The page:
The heat on Facebook over its failures to address widespread issues related to civil rights and hate speech on its platform shows no signs of cooling.
Civil rights groups, brands and marketing experts are still critical of the platform after findings of a 2-year-long independent civil rights audit released today showed that the social network has a lot more work to do.
On Tuesday, in an effort to head off the Stop Hate for Profit campaign asking advertisers to boycott Facebook, executives including CEO Mark Zuckerberg and chief operating officer Sheryl Sandberg met with representatives from four civil rights and industry groups behind the effort: the Anti-Defamation League, Color of Change, Free Press and the NAACP.
“They want Facebook to be free of hate speech, and so do we,” Facebook policy communications director Andy Stone said in a statement. “We know we will be judged by our actions, not by our words, and we are grateful to these groups and many others for their continued engagement.”
However, Facebook executives used “the same old talking points” that made the meeting feel like “nothing more than a PR exercise,” according to a statement by Free Press co-CEO Jessica J. González.
“I was hoping to see deep humility and reflection about the outsized role that Facebook plays in shaping beliefs, opinions and behavior, and the many harms it’s caused and facilitated in real life,” González said.
Facebook also released the findings of the independent civil rights audit, conducted by civil liberties experts and lawyers Laura W. Murphy and Megan Cacace, who’s a partner in the civil rights law firm Relman Colfax.
In an online post, Sandberg acknowledged that the report was released as Facebook itself has faced “heavy criticism” over “hateful content on our platform.”
“While the audit was planned, and most of it carried out, long before recent events, its release couldn’t come at a more important time,” Sandberg said.
In the introduction to the 89-page report, Murphy addressed both accomplishments and shortcomings by the platform, writing that auditors “watched the company make painful decisions over the last nine months with real-world consequences that are serious setbacks for civil rights.”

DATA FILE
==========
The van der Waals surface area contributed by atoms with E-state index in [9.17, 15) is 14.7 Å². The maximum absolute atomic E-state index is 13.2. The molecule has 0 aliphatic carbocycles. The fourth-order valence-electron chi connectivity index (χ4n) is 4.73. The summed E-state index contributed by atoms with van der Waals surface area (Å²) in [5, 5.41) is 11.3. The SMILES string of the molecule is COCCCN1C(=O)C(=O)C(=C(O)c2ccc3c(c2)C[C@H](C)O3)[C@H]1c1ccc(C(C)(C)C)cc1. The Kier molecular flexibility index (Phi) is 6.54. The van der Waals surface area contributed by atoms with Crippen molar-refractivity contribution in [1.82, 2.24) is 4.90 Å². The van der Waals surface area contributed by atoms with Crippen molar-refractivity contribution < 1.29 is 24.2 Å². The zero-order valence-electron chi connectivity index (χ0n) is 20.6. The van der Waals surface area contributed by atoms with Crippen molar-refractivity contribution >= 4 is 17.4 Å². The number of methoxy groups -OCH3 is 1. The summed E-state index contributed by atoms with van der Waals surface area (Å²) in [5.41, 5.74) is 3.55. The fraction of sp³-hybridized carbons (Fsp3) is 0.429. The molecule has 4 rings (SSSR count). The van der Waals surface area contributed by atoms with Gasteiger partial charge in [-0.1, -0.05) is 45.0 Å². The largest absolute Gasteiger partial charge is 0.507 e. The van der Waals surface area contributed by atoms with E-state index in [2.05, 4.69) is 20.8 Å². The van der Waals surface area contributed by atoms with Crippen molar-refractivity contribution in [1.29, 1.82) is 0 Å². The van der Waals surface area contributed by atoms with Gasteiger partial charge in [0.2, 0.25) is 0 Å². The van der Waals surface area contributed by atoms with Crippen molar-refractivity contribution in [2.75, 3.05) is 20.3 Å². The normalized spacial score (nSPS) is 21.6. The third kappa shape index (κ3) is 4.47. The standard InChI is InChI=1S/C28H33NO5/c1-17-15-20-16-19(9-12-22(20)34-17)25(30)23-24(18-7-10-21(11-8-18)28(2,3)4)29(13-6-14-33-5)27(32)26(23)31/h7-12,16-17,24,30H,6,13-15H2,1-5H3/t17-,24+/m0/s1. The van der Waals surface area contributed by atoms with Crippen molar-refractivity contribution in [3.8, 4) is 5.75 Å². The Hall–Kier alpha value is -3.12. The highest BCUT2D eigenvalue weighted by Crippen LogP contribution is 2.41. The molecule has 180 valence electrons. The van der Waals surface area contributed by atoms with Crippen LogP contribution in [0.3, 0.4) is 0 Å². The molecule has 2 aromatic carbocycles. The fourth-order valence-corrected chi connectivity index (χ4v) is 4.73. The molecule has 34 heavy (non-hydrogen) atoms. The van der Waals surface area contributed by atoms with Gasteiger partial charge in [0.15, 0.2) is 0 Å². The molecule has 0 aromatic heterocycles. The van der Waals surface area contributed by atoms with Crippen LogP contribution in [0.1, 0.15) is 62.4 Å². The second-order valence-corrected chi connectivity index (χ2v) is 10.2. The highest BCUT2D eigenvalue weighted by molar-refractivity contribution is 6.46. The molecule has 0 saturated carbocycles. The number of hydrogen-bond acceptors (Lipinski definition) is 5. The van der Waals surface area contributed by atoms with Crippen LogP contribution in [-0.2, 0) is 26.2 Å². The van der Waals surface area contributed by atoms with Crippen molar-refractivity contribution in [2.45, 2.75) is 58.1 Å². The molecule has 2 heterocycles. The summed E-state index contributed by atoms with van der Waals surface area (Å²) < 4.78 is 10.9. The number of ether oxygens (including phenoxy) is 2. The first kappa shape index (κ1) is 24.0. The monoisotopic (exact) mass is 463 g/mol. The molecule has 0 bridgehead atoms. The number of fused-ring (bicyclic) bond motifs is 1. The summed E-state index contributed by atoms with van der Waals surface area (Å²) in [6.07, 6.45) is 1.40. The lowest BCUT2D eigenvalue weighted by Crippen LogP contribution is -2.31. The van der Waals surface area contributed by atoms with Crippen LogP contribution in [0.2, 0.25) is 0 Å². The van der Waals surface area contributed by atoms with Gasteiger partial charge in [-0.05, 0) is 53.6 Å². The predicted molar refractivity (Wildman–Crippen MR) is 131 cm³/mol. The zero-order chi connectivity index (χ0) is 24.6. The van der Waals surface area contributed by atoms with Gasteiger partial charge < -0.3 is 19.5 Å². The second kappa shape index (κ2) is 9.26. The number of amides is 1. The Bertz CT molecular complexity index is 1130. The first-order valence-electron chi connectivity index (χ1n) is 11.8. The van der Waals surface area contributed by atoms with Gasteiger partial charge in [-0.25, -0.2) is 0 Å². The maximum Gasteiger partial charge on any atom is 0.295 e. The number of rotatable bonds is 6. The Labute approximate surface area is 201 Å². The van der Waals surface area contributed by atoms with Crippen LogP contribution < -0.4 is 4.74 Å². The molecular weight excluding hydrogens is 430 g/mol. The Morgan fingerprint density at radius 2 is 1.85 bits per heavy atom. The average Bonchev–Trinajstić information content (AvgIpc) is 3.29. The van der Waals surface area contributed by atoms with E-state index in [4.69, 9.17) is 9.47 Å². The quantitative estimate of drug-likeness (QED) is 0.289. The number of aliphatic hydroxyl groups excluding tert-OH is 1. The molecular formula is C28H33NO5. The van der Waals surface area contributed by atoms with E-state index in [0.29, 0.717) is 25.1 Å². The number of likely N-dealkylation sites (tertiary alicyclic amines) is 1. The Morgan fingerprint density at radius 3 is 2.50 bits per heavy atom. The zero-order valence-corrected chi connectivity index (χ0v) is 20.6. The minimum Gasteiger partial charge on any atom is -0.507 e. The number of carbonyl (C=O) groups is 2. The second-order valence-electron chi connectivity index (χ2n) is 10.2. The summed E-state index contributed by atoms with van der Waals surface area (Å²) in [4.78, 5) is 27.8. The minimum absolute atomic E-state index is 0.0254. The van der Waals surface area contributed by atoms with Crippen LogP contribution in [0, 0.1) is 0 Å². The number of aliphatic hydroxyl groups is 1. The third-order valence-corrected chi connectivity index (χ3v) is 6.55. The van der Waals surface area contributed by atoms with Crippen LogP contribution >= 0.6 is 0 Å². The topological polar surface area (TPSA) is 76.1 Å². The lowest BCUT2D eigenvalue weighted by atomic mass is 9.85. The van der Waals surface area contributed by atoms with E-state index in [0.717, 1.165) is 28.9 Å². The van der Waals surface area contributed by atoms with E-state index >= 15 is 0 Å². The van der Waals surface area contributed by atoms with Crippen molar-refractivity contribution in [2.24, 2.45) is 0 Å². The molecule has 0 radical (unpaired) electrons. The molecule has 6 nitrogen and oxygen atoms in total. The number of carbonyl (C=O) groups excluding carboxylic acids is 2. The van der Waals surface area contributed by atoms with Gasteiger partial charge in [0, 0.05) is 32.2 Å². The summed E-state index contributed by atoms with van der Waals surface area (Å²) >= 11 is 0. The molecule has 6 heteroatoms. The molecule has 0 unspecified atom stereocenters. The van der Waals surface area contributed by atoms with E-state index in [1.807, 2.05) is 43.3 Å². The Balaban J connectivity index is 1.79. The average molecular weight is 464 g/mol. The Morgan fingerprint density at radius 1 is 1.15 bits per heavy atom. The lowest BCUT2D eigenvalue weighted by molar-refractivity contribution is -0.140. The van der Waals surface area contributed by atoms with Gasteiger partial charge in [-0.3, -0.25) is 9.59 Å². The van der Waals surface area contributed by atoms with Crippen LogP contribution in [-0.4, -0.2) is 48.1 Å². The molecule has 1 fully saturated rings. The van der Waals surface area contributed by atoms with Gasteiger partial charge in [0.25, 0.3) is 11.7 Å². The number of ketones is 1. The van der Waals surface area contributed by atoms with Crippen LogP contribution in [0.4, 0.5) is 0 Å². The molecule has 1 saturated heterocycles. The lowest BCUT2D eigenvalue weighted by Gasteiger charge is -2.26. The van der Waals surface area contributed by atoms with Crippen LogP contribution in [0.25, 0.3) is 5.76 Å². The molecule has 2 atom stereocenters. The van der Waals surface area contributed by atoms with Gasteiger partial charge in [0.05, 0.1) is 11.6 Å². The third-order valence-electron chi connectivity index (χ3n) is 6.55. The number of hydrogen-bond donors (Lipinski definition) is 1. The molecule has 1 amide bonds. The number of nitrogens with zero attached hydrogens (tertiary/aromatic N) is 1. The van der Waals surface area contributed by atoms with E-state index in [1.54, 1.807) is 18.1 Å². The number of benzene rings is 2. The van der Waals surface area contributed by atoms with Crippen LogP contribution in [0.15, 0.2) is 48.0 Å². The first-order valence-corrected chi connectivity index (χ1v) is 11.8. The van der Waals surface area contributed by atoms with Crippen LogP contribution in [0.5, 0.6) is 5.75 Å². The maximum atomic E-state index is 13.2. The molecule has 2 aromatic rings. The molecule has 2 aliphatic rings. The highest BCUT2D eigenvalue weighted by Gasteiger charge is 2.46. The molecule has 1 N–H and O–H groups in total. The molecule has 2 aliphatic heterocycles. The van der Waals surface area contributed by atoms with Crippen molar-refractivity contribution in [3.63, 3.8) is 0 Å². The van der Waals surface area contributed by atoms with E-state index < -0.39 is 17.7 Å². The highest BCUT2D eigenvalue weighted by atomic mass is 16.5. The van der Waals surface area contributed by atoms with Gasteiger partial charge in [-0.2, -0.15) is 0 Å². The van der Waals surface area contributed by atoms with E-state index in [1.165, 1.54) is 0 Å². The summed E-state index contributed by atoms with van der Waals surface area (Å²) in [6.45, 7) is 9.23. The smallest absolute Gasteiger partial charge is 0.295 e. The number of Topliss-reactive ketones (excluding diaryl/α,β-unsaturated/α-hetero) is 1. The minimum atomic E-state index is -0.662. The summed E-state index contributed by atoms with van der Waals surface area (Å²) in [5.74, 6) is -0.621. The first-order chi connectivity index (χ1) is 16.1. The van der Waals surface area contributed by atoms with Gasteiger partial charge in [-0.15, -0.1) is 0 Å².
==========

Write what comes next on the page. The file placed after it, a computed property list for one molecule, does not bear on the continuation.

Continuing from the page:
She offered several examples of progress, highlighted by Facebook’s settlement of an Equal Opportunity Employment Commission complaint filed in September 2018 regarding unlawful discrimination by advertisers promoting housing, employment or credit opportunities, and the changes Facebook made as a result.
She acknowledged the company’s commitments to hiring a vp-level executive to focus on civil rights and creating a Civil Rights Task Force made up of senior leadership across multiple verticals, although a timeline was not given. “These commitments must be approached with urgency,” she wrote.
Murphy also pointed to:
- Improved processes involving transparency when community standards are violated and for content moderation regarding white nationalism and white separatism
- More frequent consultations with civil rights leaders
- Chief diversity officer Maxine Williams reporting directly to Sandberg
- Commitments to increase spending with suppliers owned by Black people and other minorities, women, veterans, LGBTQ and disabled people, along with the social network’s recent pledge to invest $100 million in Black-owned small businesses, content creators and nonprofits
- Investing in a dedicated team to study artificial intelligence methodologies and address algorithmic bias
- Privacy reviews of every new product as part of the company’s $5 billion settlement with the Federal Trade Commission following the Cambridge Analytica scandal
“With each success, the auditors became more hopeful that Facebook would develop a more coherent and positive plan of action that demonstrated, in word and deed, the company’s commitment to civil rights,” Murphy wrote. “Unfortunately, in our view, Facebook’s approach to civil rights remains too reactive and piecemeal.”
Overall, other “gains” by the platform could be overshadowed “by the vexing and heartbreaking decisions Facebook has made that represent significant setbacks for civil rights.”
Areas that need work, according to Murphy, include:
- A stronger interpretation of voter-suppression policies
- More visible and consistent prioritization of civil rights in overall decision-making
- More resources devoted to combating hate against Muslims, Jews and other targeted groups
- Banning praise, support and representation of white separatism and white nationalism
- Further addressing algorithmic bias
Murphy also said auditors were “deeply troubled” by Facebook’s decision to not remove posts from President Donald Trump that made false claims about mail-in voting and appeared to promote violence against protesters.
“[It] ignores how such statements—especially when made by those in power and targeted toward an identifiable, minority community—condone vigilantism and legitimize violence against that community,” Murphy wrote.
Others pointed to the audit as exposing “Facebook’s vulnerabilities,” according to a statement by the Leadership Conference on Civil and Human Rights.
“This audit has laid bare what we already know: Facebook is a platform plagued by civil rights shortcomings. Facebook has an enormous impact on our civil rights by facilitating hate speech and violence, voter and census disinformation and algorithmic bias, and by shortchanging diversity and inclusion,” the group said in a statement.